The vertexfirst projection of the 5cell into 3 dimensions has a tetrahedral projection envelope. The closest vertex of the 5cell projects to the center of the tetrahedron, as shown here in red. The farthest cell projects onto the tetrahedral envelope itself, while the other 4 cells project onto the 4 flattened tetrahedral regions surrounding the central vertex. 
The edgefirst projection of the 5cell into 3 dimensions has a triangular dipyramidal envelope. The closest edge (shown here in red) projects to the axis of the dipyramid, with the three cells surrounding it projecting to 3 tetrahedral volumes arranged around this axis at 120 degrees to each other. The remaining 2 cells project to the two halves of the dipyramid and are on the far side of the pentatope. 
The facefirst projection of the 5cell into 3 dimensions also has a triangular dipyramidal envelope. The nearest face is shown here in red. The two cells that meet at this face project to the two halves of the dipyramid. The remaining three cells are on the far side of the pentatope from the 4D viewpoint, and are culled from the image for clarity. They are arranged around the central axis of the dipyramid, just as in the edgefirst projection. 
The cellfirst projection of the 5cell into 3 dimensions has a tetrahedral envelope. The nearest cell projects onto the entire envelope, and, from the 4D viewpoint, obscures the other 4 cells; hence, they are not rendered here. 
In the case of simplexes such as the 5cell, certain irregular forms are in some sense more fundamental than the regular form. Although regular 5cells cannot fill 4space or the regular 4polytopes, there are irregular 5cells which do. These characteristic 5cells are the fundamental domains of the different symmetry groups which give rise to the various 4polytopes.
A 4orthoscheme is a 5cell where all 10 faces are right triangles.^{[a]} An orthoscheme is an irregular simplex that is the convex hull of a tree in which all edges are mutually perpendicular. In a 4dimensional orthoscheme, the tree consists of four perpendicular edges connecting all five vertices in a linear path that makes three rightangled turns. The elements of an orthoscheme are also orthoschemes (just as the elements of a regular simplex are also regular simplexes). Each tetrahedral cell of a 4orthoscheme is a 3orthoscheme, and each triangular face is a 2orthoscheme (a right triangle).
Orthoschemes are the characteristic simplexes of the regular polytopes, because each regular polytope is generated by reflections in the bounding facets of its particular characteristic orthoscheme.^{[9]} For example, the special case of the 4orthoscheme with equallength perpendicular edges is the characteristic orthoscheme of the 4cube (also called the tesseract or 8cell), the 4dimensional analogue of the 3dimensional cube. If the three perpendicular edges of the 4orthoscheme are of unit length, then all its edges are of length √1, √2, √3, or √4, precisely the chord lengths of the unit 4cube (the lengths of the 4cube's edges and its various diagonals). Therefore this 4orthoscheme fits within the 4cube, and the 4cube (like every regular convex polytope) can be dissected into instances of its characteristic orthoscheme.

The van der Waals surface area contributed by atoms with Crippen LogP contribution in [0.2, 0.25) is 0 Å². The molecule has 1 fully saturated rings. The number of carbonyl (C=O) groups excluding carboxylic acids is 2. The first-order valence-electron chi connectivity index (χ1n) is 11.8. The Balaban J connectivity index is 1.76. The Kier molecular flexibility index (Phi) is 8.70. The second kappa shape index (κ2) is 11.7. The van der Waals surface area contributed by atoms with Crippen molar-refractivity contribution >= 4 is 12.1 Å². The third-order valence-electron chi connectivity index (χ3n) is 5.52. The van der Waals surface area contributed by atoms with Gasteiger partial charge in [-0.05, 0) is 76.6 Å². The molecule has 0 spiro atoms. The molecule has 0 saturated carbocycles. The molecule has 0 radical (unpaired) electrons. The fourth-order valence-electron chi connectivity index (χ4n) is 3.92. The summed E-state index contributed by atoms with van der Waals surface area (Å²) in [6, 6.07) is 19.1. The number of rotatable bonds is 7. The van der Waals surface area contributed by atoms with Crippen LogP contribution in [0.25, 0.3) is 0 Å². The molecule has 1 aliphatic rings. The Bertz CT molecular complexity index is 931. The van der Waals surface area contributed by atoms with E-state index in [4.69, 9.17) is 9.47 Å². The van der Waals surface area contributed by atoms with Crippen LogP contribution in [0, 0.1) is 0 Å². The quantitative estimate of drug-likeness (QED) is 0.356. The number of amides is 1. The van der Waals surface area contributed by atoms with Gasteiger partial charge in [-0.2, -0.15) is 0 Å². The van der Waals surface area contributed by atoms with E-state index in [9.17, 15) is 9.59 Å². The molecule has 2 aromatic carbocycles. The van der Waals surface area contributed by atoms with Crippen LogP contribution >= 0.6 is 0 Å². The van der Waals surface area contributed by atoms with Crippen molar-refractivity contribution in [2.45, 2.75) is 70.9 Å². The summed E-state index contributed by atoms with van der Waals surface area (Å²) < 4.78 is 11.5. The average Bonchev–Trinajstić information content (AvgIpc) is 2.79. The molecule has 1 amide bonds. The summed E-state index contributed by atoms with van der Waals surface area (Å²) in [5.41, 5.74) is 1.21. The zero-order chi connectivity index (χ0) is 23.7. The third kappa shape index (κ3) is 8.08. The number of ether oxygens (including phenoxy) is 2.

A 3orthoscheme is easily illustrated, but a 4orthoscheme is more difficult to visualize. A 4orthoscheme is a tetrahedral pyramid with a 3orthoscheme as its base. It has four more edges than the 3orthoscheme, joining the four vertices of the base to its apex (the fifth vertex of the 5cell). Pick out any one of the 3orthoschemes of the six shown in the 3cube illustration. Notice that it touches four of the cube's eight vertices, and those four vertices are linked by a 3edge path that makes two rightangled turns. Imagine that this 3orthoscheme is the base of a 4orthoscheme, so that from each of those four vertices, an unseen 4orthoscheme edge connects to a fifth apex vertex (which is outside the 3cube and does not appear in the illustration at all). Although the four additional edges all reach the same apex vertex, they will all be of different lengths. The first of them, at one end of the 3edge orthogonal path, extends that path with a fourth orthogonal √1 edge by making a third 90 degree turn and reaching perpendicularly into the fourth dimension to the apex. The second of the four additional edges is a √2 diagonal of a cube face (not of the illustrated 3cube, but of another of the tesseract's eight 3cubes).^{[d]} The third additional edge is a √3 diagonal of a 3cube (again, not the original illustrated 3cube). The fourth additional edge (at the other end of the orthogonal path) is a long diameter of the tesseract itself, of length √4. It reaches through the exact center of the tesseract to the antipodal vertex (a vertex of the opposing 3cube), which is the apex. Thus the characteristic 5cell of the 4cube has four √1 edges, three √2 edges, two √3 edges, and one √4 edge.
The 4cube can be dissected into 24 such 4orthoschemes eight different ways, with six 4orthoschemes surrounding each of four orthogonal √4 tesseract long diameters. The 4cube can also be dissected into 384 smaller instances of this same characteristic 4orthoscheme, just one way, by all of its symmetry hyperplanes at once, which divide it into 384 4orthoschemes that all meet at the center of the 4cube.^{[e]}
More generally, any regular polytope can be dissected into g instances of its characteristic orthoscheme that all meet at the regular polytope's center. The number g is the order of the polytope, the number of reflected instances of its characteristic orthoscheme that comprise the polytope when a single mirrorsurfaced orthoscheme instance is reflected in its own facets.^{[f]} More generally still, characteristic simplexes are able to fill uniform polytopes because they possess all the requisite elements of the polytope. They also possess all the requisite angles between elements (from 90 degrees on down). The characteristic simplexes are the genetic codes of polytopes: like a Swiss Army knife, they contain one of everything needed to construct the polytope by replication.